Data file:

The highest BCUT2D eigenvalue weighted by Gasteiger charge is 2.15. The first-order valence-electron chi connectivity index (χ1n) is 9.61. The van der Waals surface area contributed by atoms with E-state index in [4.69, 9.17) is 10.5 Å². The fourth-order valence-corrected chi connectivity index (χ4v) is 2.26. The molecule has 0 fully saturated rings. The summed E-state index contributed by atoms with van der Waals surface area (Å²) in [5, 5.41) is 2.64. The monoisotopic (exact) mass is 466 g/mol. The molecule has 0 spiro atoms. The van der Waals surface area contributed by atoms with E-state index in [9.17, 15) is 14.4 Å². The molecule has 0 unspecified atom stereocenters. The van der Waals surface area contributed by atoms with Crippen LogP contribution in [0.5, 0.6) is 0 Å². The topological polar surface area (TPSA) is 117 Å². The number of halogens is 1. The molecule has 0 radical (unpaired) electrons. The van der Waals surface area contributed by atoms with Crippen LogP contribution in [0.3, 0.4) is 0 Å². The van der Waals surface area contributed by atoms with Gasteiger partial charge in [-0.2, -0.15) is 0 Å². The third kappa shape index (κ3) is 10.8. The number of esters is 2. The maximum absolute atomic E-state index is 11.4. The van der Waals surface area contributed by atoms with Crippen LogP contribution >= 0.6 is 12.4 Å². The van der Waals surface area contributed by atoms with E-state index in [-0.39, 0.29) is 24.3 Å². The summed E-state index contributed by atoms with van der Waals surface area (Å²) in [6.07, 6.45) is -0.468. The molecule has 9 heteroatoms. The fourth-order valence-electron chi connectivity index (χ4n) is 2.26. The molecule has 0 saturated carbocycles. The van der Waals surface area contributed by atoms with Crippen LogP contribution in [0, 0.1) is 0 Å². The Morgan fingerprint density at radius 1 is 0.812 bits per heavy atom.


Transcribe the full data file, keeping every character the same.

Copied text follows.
The highest BCUT2D eigenvalue weighted by Gasteiger charge is 2.15. The first-order valence-electron chi connectivity index (χ1n) is 9.61. The van der Waals surface area contributed by atoms with E-state index in [4.69, 9.17) is 10.5 Å². The fourth-order valence-corrected chi connectivity index (χ4v) is 2.26. The molecule has 0 fully saturated rings. The summed E-state index contributed by atoms with van der Waals surface area (Å²) in [5, 5.41) is 2.64. The monoisotopic (exact) mass is 466 g/mol. The molecule has 0 spiro atoms. The van der Waals surface area contributed by atoms with E-state index in [9.17, 15) is 14.4 Å². The molecule has 0 unspecified atom stereocenters. The van der Waals surface area contributed by atoms with Crippen LogP contribution in [0.5, 0.6) is 0 Å². The topological polar surface area (TPSA) is 117 Å². The number of halogens is 1. The molecule has 0 radical (unpaired) electrons. The van der Waals surface area contributed by atoms with Crippen LogP contribution in [0.3, 0.4) is 0 Å². The van der Waals surface area contributed by atoms with Gasteiger partial charge in [-0.2, -0.15) is 0 Å². The third kappa shape index (κ3) is 10.8. The number of esters is 2. The maximum absolute atomic E-state index is 11.4. The van der Waals surface area contributed by atoms with Crippen LogP contribution >= 0.6 is 12.4 Å². The van der Waals surface area contributed by atoms with E-state index in [-0.39, 0.29) is 24.3 Å². The summed E-state index contributed by atoms with van der Waals surface area (Å²) in [6.07, 6.45) is -0.468. The molecule has 9 heteroatoms. The fourth-order valence-electron chi connectivity index (χ4n) is 2.26. The molecule has 0 saturated carbocycles. The van der Waals surface area contributed by atoms with Crippen LogP contribution in [0, 0.1) is 0 Å². The Morgan fingerprint density at radius 1 is 0.812 bits per heavy atom.